Consider this. Do not know if it was true, but prior to the Ford arrangement, BMC/BL supplied cars for the initial TV series but their penny pinching with snatching back the cars after the filming sessions saw the film makers looking elsewhere. If true, such short sightedness is unforgivable.

    Same old same old lack of foresight.

    • It says elsewhere on this site that BL had no idea about continuity – they would supply a white Dolly Sprint one day and a red one the next day, they didn’t think it mattered. They may have also supplied off-spec’ cars – I have seen an episode of the Sweeney featuring a Dolly Sprint without a front spoiler.

      • I’ve heard the story of one car supplied to The New Avengers came with a gear lever with the wrong box layout on the knob, making it hard get the right gear.

        The Professionals switch to Ford after having too many problems with BL supplied cars.

  3. Er, hang on, didn’t they make about 50 Rover 75 V8 cars ? I have seen one at a rally at Gaydon, and the ocasional one comes up for sale. There were, of course, quite a lot of the MG version. Both models were fitted with the Ford Mustang engine

    • @ Fraser Mitchell:

      Going by my copy of the production records, total production of the Rover 75 V8 was 166 (or 167 examples if you include the 2004 Geneva Motor Show car which originally started out with an MG ZT VIN, but was legitimately adjusted to reflect its intended Rover trim level specification prior to it being sold to its first registered keeper). This comprises of 150 saloons and 16 Tourers.

      Production of the MG ZT260 in all its guises was 717 examples. Therefore just 883 examples of the Rover 75 V8 and MG ZT 260 were built.

      Further details about the breakdown of the build records for the Rover 75 V8 are contained in James Taylor’s book – The Rover 75 and MG ZT: The Complete Story, published by Crowood.

      Hope this helps.

        • The Limousine’s VIN is listed in the production records as having the same VIN prefix as for the regular saloon bodystyle (recorded before build completion), but was obviously adjusted post build.

          Therefore total production would be as follows:

          16 Tourers.
          149 regular production saloons.
          1 saloon converted into a Limousine, with VIN prefix adjusted accordingly.
          1 saloon (the 2004 Geneva Motor Show car) which started off with an MG ZT VIN prefix, but with its VIN prefix adjusted to account for its Rover trim build specification before its sale to a dealer and subsequent first registration.

          Total – 167

          It would be interesting to learn when the decision was made to build this one-off Rover 75 V8 long-wheelbase variant and what, if any, implications this had on homologational or one-off requirements in relation to the VIN prefix. This might link into the reasons why S.A.I.C. was not allowed to sell it to another party (I had expressed interest to MG Motor UK Ltd in buying it in 2010 given its historical significance to the Rover brand, although after my interest and been acknowledged by the company never heard from them again).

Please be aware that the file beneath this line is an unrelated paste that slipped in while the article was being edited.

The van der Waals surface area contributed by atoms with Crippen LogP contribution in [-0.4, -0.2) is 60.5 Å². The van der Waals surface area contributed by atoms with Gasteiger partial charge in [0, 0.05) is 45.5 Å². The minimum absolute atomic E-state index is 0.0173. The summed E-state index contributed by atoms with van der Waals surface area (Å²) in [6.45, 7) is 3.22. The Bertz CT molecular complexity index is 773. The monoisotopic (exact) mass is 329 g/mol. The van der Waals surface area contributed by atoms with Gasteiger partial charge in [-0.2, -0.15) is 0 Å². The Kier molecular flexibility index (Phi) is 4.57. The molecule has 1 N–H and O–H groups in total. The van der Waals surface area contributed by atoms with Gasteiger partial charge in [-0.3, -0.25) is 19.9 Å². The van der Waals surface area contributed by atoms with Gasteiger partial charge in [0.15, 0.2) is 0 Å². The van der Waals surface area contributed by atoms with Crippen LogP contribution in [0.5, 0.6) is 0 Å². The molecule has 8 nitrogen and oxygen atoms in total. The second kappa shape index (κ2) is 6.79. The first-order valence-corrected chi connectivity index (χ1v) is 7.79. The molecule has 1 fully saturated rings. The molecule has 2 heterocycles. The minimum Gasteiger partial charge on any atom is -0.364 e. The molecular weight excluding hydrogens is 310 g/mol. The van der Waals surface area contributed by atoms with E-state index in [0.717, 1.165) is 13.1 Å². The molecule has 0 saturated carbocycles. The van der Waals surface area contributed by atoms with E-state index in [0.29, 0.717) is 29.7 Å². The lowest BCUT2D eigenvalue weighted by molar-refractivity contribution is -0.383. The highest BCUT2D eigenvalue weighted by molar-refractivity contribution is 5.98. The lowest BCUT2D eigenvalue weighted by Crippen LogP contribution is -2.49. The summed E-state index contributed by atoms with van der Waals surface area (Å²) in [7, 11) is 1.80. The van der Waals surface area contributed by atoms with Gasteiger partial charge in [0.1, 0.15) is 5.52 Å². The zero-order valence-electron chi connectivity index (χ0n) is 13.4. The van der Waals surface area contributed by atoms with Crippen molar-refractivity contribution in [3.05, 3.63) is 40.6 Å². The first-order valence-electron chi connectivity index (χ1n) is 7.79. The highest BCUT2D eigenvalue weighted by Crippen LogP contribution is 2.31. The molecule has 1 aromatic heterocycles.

• Oh how I’d love that but crazy price! Id want to drive it and that would lose its USP. Its the same with all the virtually zero miles cars out there, loads of last of line Mini Coopers (classic mini) out there with no miles at big money and unless you continued to mothball them their inflated value disappears when you use it. Sad to see cars not being used.

  4. I have a copy of the 2004 MG Rover booklet and it has a photo of a R75 long wheelbase Limo – with that fabulous square full depth grille. looked good on 75’s and Roewe 750

    • I have one of those 166 (or 167) Rover 75 V8s, Hilton, and that grille is best viewed from some distance away. The bumper is a terrible fit to the car, and that lovely stainless steel surround neither fits nicely, nor stays put (the studs that secure it are expoxied onto the back, and they tend to come away over time). But this fails to detract from an awesome, characterful car that puts a smile on my face every time I drive it. It’s a bitser, a total anachronism, but it’s more than the sum of its parts.

  5. I would’ve personally brought out the Rover 75 from the start with the extended wheelbase and improved rear comfort on the saloon and tourer.

    The standard Rover 75 wasn’t terrible, but a lot of car reviews did accuse the car of lacking decent rear legroom, and it was noticeable too, more merely ample if not classleading, and wasn’t suitable for anything more than 2 adults max due to the narrow width of the rear 3 seat bench and afterthought centre seat (and certainly not recommended for long journeys either).

    Rover did release a long wheelbase version of the 75 saloon / tourer called Limousine which was quite spacious in the rear with a slightly better bootspace, but very few people bought one, and as a result of that, is hard to find on the used market.

    The long wheelbase Limousine version should have been sold from day one when the 75 was released, and should have been the only model available from the start in my view.

Leave a Reply

Your email address will not be published.


This site uses Akismet to reduce spam. Learn how your comment data is processed.